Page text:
Monday, November 8, 2010

High School Pick

The Other Side of Dark
The Other Side of Dark
by Sarah Smith
Antheneum Books for Young Readers (Simon & Schuster), 2010
309 pages

Book Giveaway: See below

Compelling, mysterious, and just outright in-your-face fierce, The Other Side of Dark is a novel that should not be missed. Told in chapters by the two main characters, Katie tells her story of becoming an orphan--an orphan who just happens to see ghosts. What's more: she draws them in her sketch book and knows their stories. Law tells his story: son of an African American Harvard professor and a white historian mother, his story is the story of a house divided by a father who expects--no, demands--reparations from the white man for all the evils of slavery and a mother who cares more about saving old homes than repairing her marriage.

Law is from a cultured family with ties to the upper crust of Boston. Katie, on the other hand, is not from the upper crust. She has never known the big houses with butler's pantries and Ivy League parents.

Katie and Law meet and are attracted to each other. They both are broken--Katie grieves her mother's death and doesn't want to talk to ghosts anymore. Law doesn't feel that he is good enough or black enough to be his father's son. He'll never live up to his father's plans for him. What Law really wants is to study architecture--not politics or race relations--he doesn't want to fight his father's fight. Law refers to his father as "the Voice" and says "he's always on." His father is always the orator, the teacher, the professor. Law has a passive-aggressive relationship with his father that simmers just under the surface.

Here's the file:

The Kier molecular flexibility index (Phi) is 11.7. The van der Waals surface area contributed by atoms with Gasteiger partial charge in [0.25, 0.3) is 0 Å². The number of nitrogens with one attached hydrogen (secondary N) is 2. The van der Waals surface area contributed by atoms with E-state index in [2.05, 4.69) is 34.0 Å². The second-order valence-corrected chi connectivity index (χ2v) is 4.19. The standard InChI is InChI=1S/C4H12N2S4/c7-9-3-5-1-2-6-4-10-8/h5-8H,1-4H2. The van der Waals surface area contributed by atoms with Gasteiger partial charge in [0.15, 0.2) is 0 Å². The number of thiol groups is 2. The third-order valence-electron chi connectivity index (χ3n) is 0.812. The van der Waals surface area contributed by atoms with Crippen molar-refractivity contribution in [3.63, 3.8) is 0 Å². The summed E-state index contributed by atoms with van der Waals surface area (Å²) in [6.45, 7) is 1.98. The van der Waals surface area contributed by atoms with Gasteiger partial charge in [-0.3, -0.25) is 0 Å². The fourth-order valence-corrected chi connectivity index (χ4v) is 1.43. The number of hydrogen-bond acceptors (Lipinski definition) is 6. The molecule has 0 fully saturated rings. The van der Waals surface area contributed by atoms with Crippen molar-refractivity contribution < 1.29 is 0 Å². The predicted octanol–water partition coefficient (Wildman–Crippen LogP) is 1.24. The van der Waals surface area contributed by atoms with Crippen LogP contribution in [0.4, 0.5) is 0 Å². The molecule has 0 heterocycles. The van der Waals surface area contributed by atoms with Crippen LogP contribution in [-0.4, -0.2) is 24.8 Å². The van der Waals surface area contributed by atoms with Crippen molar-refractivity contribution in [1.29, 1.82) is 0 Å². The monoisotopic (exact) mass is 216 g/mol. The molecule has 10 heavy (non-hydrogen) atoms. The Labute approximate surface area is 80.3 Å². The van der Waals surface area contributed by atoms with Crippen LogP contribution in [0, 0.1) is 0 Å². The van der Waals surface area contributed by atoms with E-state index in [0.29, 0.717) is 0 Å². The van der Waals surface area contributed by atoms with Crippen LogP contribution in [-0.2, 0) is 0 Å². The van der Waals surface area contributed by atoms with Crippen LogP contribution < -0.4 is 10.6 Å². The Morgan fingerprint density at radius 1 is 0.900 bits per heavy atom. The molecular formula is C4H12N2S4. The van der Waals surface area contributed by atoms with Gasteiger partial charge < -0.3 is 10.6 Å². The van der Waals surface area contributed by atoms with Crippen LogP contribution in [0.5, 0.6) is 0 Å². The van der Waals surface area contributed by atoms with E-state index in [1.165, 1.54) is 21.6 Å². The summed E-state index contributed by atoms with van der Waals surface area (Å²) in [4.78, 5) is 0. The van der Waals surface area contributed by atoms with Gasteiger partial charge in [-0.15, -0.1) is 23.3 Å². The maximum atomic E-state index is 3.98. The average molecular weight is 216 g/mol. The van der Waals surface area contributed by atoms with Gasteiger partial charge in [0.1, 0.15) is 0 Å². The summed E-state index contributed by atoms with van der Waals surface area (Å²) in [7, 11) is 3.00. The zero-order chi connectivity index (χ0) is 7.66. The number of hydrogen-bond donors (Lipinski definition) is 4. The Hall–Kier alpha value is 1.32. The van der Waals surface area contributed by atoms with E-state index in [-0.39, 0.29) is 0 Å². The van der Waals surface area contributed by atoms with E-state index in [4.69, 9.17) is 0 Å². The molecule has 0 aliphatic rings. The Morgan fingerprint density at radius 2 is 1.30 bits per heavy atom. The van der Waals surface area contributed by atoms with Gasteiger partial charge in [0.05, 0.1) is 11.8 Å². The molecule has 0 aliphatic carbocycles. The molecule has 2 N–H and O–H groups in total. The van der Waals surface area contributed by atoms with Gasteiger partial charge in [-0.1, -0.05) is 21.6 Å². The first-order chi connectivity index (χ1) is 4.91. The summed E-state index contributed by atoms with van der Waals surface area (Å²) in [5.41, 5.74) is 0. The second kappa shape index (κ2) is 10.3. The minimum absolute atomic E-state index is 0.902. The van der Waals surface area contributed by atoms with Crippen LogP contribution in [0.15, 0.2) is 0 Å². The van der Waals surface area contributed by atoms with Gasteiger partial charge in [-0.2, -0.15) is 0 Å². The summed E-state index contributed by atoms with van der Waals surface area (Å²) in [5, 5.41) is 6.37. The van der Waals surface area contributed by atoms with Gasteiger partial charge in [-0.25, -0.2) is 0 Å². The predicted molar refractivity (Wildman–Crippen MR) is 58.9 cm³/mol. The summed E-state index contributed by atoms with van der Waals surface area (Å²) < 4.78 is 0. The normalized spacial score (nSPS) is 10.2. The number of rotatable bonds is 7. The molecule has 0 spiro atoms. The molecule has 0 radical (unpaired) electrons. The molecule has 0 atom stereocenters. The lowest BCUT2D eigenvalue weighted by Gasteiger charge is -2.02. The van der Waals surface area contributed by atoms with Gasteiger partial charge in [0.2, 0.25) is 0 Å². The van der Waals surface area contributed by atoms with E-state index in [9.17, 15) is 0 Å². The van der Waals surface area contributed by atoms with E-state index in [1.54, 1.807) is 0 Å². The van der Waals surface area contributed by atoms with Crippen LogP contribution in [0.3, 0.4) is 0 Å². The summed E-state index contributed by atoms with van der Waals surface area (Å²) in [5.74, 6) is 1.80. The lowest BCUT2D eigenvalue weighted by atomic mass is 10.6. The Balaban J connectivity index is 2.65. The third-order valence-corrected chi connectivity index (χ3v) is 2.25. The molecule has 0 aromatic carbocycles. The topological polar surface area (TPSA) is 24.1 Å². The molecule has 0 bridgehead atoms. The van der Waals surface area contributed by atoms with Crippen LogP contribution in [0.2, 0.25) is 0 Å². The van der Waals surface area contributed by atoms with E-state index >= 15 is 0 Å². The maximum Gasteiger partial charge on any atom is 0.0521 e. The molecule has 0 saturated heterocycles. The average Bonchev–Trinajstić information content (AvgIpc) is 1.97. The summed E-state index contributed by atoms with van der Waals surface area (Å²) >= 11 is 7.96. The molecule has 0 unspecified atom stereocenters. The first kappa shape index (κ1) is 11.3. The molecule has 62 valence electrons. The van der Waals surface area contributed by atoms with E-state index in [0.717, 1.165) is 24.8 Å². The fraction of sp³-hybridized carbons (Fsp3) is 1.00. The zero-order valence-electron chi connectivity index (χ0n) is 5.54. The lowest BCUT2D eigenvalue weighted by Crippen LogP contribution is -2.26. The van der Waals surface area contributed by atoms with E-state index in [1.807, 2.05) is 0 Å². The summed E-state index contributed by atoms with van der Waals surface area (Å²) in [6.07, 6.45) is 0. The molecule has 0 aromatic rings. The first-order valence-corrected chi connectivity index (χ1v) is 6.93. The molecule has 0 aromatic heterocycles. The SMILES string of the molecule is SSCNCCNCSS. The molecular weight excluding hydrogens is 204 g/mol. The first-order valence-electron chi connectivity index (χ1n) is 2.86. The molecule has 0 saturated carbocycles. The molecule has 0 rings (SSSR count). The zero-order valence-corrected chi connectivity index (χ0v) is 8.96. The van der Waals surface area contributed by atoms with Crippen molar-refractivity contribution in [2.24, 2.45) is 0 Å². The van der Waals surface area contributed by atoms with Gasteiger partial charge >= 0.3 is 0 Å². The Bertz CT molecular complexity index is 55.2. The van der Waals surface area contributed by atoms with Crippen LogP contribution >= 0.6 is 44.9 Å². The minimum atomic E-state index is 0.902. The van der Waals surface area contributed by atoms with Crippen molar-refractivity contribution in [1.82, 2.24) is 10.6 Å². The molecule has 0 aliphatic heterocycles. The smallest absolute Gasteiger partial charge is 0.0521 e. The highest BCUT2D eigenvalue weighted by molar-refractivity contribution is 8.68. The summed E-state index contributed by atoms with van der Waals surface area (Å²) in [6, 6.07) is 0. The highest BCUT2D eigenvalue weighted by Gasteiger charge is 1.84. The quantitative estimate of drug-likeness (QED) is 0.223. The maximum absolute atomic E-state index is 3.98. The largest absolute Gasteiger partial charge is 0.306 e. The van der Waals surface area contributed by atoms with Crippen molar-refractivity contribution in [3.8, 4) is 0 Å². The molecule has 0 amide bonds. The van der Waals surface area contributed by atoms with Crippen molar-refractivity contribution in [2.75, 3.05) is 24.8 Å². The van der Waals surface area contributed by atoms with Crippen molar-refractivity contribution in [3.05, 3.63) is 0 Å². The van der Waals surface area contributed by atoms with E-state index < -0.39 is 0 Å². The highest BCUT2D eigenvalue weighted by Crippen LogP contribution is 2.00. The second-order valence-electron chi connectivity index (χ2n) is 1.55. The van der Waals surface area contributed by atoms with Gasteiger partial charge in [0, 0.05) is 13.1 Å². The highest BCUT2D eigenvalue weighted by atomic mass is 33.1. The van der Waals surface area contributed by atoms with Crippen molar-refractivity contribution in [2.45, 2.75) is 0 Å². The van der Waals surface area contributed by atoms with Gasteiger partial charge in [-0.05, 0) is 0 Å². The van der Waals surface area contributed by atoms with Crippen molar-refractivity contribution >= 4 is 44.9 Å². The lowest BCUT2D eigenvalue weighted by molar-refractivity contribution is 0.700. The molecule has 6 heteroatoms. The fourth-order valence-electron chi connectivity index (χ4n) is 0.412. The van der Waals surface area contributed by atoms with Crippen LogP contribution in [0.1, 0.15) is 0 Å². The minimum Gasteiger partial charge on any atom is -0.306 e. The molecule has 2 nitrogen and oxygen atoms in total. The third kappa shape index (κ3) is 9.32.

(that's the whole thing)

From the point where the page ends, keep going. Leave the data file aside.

That's only part of the book. When Katie starts seeing George, a ghost with Down's Syndrome, she finds a mystery in a burned out mansion--Pinebank Mansion which is set to be destroyed by the city of Boston--and She sees a slave ship, a lost fortune, a broken family, and the slaves' stories begin to haunt her. The teens launch a website to preserve the mansion but neither of them realize the secrets preserved at Pinebank.

Truly a book that will make a difference. Highly, highly recommended for high school students. Mature readers in grade 8 might also enjoy the book, but do realize there are language issues.

Language, racially charged language--used by Law when speaking of his father and his father's causes.

FTC Required Disclaimer: I received a copy of this novel from the publisher. I did not receive monetary compensation for my review.